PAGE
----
The SanDisk X400 exhibited a relatively poor performance in our gaming profile (408MB/s and 7,740 IOPS), posting lower numbers than all but the OCZ Trion 150. In terms of average latency, it was roughly average (0.97ms).
SanDisk's new ultra-thin SSD has become their top-of-the-line offering, especially for thin and light notebooks. The X400 is available in either a single-sided M.2 form factor (1.55mm), or a standard 2.5" 7mm-height form factor, both of which provide up to 1TB of storage. SanDisk built the X400 with their 2nd generation TLC flash node, which was designed to be fast and reliable, while minimizing power consumption (i.e., maximizing battery life). Another notable feature of this SSD is its use of SanDisk's nCache 2.0 technology, which comes into play during performance bursts and high sustained sequential writing, making the X400 well-equipped to keep up with mainstream use cases.
In addition to basic SSD features like DataGuard Client and LDPC error correction, the X400 comes with a dedicated hardware core that automatically corrects writing errors without draining much power. The X400 includes standard hardware-based 256-bit AES encryption capabilities as well as TCG Opal 2.0, which gives it 3rd party software compatibility.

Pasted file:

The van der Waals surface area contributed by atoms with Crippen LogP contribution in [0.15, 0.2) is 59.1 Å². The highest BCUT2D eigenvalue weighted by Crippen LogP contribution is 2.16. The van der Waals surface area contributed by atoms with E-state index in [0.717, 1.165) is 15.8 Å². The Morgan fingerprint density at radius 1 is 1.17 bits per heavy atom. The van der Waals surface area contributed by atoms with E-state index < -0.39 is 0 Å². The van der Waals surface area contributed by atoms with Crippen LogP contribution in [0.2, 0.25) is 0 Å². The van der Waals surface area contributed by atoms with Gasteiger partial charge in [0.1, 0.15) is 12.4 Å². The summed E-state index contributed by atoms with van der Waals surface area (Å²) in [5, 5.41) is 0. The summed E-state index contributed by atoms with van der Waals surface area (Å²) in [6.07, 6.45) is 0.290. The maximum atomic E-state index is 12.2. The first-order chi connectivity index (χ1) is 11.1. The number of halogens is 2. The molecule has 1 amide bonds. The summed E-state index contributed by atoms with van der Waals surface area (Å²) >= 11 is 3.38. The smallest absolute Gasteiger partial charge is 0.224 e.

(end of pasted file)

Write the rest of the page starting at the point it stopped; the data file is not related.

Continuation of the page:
The X400 performed quite well in our synthetic and real-world benchmarks. It tended to be roughly average in most of our tests, although it excelled with 4K random transfers and aligned reads. The drive had a throughput of 27,019 IOPS write and 9,474 IOPS read in random transfers and came in third overall in our aligned read. There was a slight performance drop in our StorageMark 2010 benchmarks, especially the productivity and gaming trace. Although it was outpaced by some of the performance SSDs (e.g., Samsung EVO 850), the X400 held its own against the other drives in our HTPC benchmark.
In the end, the X400 is designed to give OEMs and system integrators an option that delivers all the benefits of flash while still providing system design flexibility, thanks especially to the thin M.2 form factor. The TLC NAND architecture allows SanDisk to competitively price the X400, further enhancing the value proposition for those looking for an HDD alternative or replacement.
- One of the only 1TB drives that offers an M.2 form factor
- 320TBW endurance
- Weaker mixed workload performance
The Bottom Line
The SanDisk X400 offers a nice performance-to-price ratio for a 1TB drive and comes in an ultra-thin 1TB M.2 form factor, broadening its flexibility in deployment without sacrificing key security and data integrity features.